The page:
The University of Scranton’s SBDC fosters micro-internship initiative
For any college student, the chance to intern with an established business helps him or her develop crucial skills necessary to survive in today’s world. But what is a student to do when he or she doesn’t have the time in an already packed semester to take on this valuable experience?
Enter the micro-internship.
The University of Scranton’s Small Business Development Center (SBDC), in partnership with The Greater Scranton Chamber of Commerce, adapted micro-internships as a response to the COVID-19 pandemic. These short-term internships usually center around one project at a company and give students the chance to try out different roles before settling on their eventual career paths.
“For a decent amount of time, we’ve been offering traditional internships, which are a longer-term experience, for an hourly rate,” explained Patrick Keehan, a business consultant at the SBDC. “Once the pandemic hit, we saw that structure wasn’t as adaptable as we needed it to be because students were no longer able to physically visit the business locations and non-essential businesses had to close down for a time. Some businesses also did not want to deal with a longer-term experience, partly because they didn’t know what their own situations would be.”
The Chamber, in tandem with its Skills in Scranton affiliate through the Small Business Internship Fund, offers project-based micro-internships to eligible small business participants. These businesses can receive $250 in matching funds with a required employer match of $250 for a total of $500 per student, per project.
The small business participant is responsible for paying the intern as an independent contractor in accordance with IRS guidelines and participating Chamber member businesses are limited to no more than two funded internships within a full calendar year. Funds will be reimbursed to the small business at the full completion of the internship project.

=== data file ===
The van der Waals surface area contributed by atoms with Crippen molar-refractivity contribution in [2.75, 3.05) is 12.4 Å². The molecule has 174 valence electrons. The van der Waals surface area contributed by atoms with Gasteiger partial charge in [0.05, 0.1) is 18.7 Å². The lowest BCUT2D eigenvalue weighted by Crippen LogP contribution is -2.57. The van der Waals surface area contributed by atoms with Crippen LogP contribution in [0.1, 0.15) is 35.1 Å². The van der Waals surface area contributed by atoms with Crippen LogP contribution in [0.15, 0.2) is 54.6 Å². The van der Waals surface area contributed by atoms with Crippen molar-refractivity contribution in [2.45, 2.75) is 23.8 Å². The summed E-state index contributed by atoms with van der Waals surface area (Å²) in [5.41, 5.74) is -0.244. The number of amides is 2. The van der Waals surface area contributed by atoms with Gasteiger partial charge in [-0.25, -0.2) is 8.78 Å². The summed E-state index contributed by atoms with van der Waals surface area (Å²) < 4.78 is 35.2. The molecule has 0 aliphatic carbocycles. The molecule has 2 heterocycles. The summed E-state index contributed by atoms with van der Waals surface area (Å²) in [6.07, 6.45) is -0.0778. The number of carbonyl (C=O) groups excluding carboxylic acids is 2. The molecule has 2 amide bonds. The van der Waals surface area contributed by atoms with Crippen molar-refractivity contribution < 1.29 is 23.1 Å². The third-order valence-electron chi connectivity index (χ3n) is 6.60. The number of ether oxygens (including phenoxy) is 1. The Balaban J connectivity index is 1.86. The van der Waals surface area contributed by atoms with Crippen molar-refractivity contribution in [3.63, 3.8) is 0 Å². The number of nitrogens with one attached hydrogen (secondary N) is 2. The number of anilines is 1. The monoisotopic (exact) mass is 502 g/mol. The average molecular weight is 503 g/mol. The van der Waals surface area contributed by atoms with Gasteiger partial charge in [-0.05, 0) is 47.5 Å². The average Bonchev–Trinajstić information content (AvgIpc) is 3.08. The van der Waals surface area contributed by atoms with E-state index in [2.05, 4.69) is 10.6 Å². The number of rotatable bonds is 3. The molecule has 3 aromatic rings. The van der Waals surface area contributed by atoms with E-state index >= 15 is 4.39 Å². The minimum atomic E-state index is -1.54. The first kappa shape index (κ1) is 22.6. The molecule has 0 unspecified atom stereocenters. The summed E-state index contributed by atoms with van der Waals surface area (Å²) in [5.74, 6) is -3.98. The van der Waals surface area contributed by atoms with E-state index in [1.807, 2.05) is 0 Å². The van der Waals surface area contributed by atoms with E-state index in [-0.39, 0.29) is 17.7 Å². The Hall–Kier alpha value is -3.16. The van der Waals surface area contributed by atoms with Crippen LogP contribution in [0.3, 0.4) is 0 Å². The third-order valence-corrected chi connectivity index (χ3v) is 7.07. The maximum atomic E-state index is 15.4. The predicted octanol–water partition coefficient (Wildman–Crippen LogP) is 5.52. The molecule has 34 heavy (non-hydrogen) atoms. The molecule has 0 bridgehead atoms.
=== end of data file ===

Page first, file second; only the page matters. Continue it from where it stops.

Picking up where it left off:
“The Greater Scranton Chamber of Commerce is committed to continuing the connection of our ‘best and brightest’ students with internship opportunities in Chamber member businesses during the COVID-19 pandemic,” said Amy Luyster, vice president. “Our micro-internship program allows for our members to connect with students on short-term, project-based opportunities that can be done remotely.”
For Valerie Cerra of Blakely-based Lesson aLIVE, offering a micro-internship gave her the chance to have necessary help with educational development and project management while getting to work with a talented local professional.
“I am a huge proponent of internship experiences for the value they provide to both the businesses and the student,” she said. “I was drawn to the simplicity of the micro-internship as it allowed us to incorporate valuable support without adding the overhead of payroll.”
“I immediately connected with the Lesson aLIVE micro-internship because I was so inspired and intrigued by the company’s mission to incorporate practicing professionals and real-world experiences into curriculum,” said Aleni Mackarey, who worked directly with Ms. Cerra. “As a student, I would have loved the opportunity to learn from people in the workforce who held positions that I could see myself pursuing.”
While a micro-internship may be somewhat less formal than a traditional internship, that shouldn’t deter students from applying and businesses from offering them, Mr. Keehan explained.
“Even though they are more task-oriented than a traditional internship, the micro-internships are still very beneficial for all,” he said. “We work with our businesses to make sure that the opportunities they offer are all applicable to the student so that they are taking something away from the experience. The micro-internships aren’t a mindless task, they pack a lot of experience into a short period of time.”
For more information, e-mail The University of Scranton Small Business Development Center.